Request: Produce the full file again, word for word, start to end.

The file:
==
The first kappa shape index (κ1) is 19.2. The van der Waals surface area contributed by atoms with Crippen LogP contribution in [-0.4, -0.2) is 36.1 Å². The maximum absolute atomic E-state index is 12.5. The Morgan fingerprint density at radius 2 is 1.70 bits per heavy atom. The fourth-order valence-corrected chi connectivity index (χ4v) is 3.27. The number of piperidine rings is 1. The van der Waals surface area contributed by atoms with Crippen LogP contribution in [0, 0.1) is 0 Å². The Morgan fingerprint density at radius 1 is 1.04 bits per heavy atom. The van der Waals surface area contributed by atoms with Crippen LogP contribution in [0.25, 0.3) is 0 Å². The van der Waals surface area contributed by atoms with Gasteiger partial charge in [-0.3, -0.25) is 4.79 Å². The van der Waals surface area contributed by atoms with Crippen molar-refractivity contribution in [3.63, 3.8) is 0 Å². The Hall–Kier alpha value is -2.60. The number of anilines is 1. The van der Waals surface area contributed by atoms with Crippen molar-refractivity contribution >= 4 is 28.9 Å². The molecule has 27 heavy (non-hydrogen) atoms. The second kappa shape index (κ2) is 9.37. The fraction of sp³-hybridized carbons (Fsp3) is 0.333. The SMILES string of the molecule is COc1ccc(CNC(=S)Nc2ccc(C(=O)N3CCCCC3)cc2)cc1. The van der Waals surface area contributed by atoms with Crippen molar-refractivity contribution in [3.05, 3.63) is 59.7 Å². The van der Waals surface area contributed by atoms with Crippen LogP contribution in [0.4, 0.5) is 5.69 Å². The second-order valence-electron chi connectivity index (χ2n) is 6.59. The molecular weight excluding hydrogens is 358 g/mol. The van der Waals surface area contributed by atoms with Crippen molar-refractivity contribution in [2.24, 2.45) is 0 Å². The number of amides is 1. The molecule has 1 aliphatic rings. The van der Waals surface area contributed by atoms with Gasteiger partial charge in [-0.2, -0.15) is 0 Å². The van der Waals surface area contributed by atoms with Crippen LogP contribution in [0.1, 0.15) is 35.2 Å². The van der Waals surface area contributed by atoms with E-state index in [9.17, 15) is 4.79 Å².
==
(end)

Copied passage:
The first kappa shape index (κ1) is 19.2. The van der Waals surface area contributed by atoms with Crippen LogP contribution in [-0.4, -0.2) is 36.1 Å². The maximum absolute atomic E-state index is 12.5. The Morgan fingerprint density at radius 2 is 1.70 bits per heavy atom. The fourth-order valence-corrected chi connectivity index (χ4v) is 3.27. The number of piperidine rings is 1. The van der Waals surface area contributed by atoms with Crippen LogP contribution in [0, 0.1) is 0 Å². The Morgan fingerprint density at radius 1 is 1.04 bits per heavy atom. The van der Waals surface area contributed by atoms with Crippen LogP contribution in [0.25, 0.3) is 0 Å². The van der Waals surface area contributed by atoms with Gasteiger partial charge in [-0.3, -0.25) is 4.79 Å². The van der Waals surface area contributed by atoms with Crippen molar-refractivity contribution in [3.63, 3.8) is 0 Å². The Hall–Kier alpha value is -2.60. The number of anilines is 1. The van der Waals surface area contributed by atoms with Crippen molar-refractivity contribution >= 4 is 28.9 Å². The molecule has 27 heavy (non-hydrogen) atoms. The second kappa shape index (κ2) is 9.37. The fraction of sp³-hybridized carbons (Fsp3) is 0.333. The SMILES string of the molecule is COc1ccc(CNC(=S)Nc2ccc(C(=O)N3CCCCC3)cc2)cc1. The van der Waals surface area contributed by atoms with Crippen molar-refractivity contribution in [3.05, 3.63) is 59.7 Å². The van der Waals surface area contributed by atoms with Crippen LogP contribution in [0.4, 0.5) is 5.69 Å². The second-order valence-electron chi connectivity index (χ2n) is 6.59. The molecular weight excluding hydrogens is 358 g/mol. The van der Waals surface area contributed by atoms with Crippen molar-refractivity contribution in [2.24, 2.45) is 0 Å². The number of amides is 1. The molecule has 1 aliphatic rings. The van der Waals surface area contributed by atoms with Gasteiger partial charge in [-0.2, -0.15) is 0 Å². The van der Waals surface area contributed by atoms with Crippen LogP contribution in [0.1, 0.15) is 35.2 Å². The van der Waals surface area contributed by atoms with E-state index in [9.17, 15) is 4.79 Å².